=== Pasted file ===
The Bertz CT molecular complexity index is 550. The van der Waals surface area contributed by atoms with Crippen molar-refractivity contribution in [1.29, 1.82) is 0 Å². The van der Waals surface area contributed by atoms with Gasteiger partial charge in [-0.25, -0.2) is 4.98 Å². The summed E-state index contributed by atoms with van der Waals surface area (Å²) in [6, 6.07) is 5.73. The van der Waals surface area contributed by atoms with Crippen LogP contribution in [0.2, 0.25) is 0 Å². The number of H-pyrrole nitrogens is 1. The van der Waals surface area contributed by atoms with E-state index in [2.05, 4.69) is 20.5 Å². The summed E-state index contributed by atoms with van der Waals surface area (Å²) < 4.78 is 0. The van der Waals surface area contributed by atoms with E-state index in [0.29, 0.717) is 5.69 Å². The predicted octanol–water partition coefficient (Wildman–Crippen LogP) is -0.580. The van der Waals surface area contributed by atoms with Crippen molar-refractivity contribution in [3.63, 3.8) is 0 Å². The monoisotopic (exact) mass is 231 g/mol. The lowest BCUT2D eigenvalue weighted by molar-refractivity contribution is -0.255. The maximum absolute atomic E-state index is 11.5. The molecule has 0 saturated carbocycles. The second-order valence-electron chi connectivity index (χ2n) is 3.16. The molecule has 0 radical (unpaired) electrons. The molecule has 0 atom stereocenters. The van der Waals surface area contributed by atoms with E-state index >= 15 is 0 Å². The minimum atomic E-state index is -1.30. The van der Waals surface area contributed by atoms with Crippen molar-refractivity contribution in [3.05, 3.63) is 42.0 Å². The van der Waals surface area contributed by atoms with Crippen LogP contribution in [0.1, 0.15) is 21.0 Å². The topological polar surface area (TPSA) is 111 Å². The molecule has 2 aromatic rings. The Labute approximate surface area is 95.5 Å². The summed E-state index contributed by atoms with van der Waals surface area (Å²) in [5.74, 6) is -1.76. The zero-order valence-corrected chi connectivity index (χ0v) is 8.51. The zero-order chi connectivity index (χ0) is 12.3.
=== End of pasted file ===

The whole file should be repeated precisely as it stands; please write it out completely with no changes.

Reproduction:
The Bertz CT molecular complexity index is 550. The van der Waals surface area contributed by atoms with Crippen molar-refractivity contribution in [1.29, 1.82) is 0 Å². The van der Waals surface area contributed by atoms with Gasteiger partial charge in [-0.25, -0.2) is 4.98 Å². The summed E-state index contributed by atoms with van der Waals surface area (Å²) in [6, 6.07) is 5.73. The van der Waals surface area contributed by atoms with Crippen LogP contribution in [0.2, 0.25) is 0 Å². The number of H-pyrrole nitrogens is 1. The van der Waals surface area contributed by atoms with E-state index in [2.05, 4.69) is 20.5 Å². The summed E-state index contributed by atoms with van der Waals surface area (Å²) < 4.78 is 0. The van der Waals surface area contributed by atoms with E-state index in [0.29, 0.717) is 5.69 Å². The predicted octanol–water partition coefficient (Wildman–Crippen LogP) is -0.580. The van der Waals surface area contributed by atoms with Crippen molar-refractivity contribution in [3.63, 3.8) is 0 Å². The monoisotopic (exact) mass is 231 g/mol. The lowest BCUT2D eigenvalue weighted by molar-refractivity contribution is -0.255. The maximum absolute atomic E-state index is 11.5. The molecule has 0 saturated carbocycles. The second-order valence-electron chi connectivity index (χ2n) is 3.16. The molecule has 0 radical (unpaired) electrons. The molecule has 0 atom stereocenters. The van der Waals surface area contributed by atoms with E-state index >= 15 is 0 Å². The minimum atomic E-state index is -1.30. The van der Waals surface area contributed by atoms with Crippen molar-refractivity contribution in [3.05, 3.63) is 42.0 Å². The van der Waals surface area contributed by atoms with Crippen LogP contribution in [0.1, 0.15) is 21.0 Å². The topological polar surface area (TPSA) is 111 Å². The molecule has 2 aromatic rings. The Labute approximate surface area is 95.5 Å². The summed E-state index contributed by atoms with van der Waals surface area (Å²) in [5.74, 6) is -1.76. The zero-order valence-corrected chi connectivity index (χ0v) is 8.51. The zero-order chi connectivity index (χ0) is 12.3.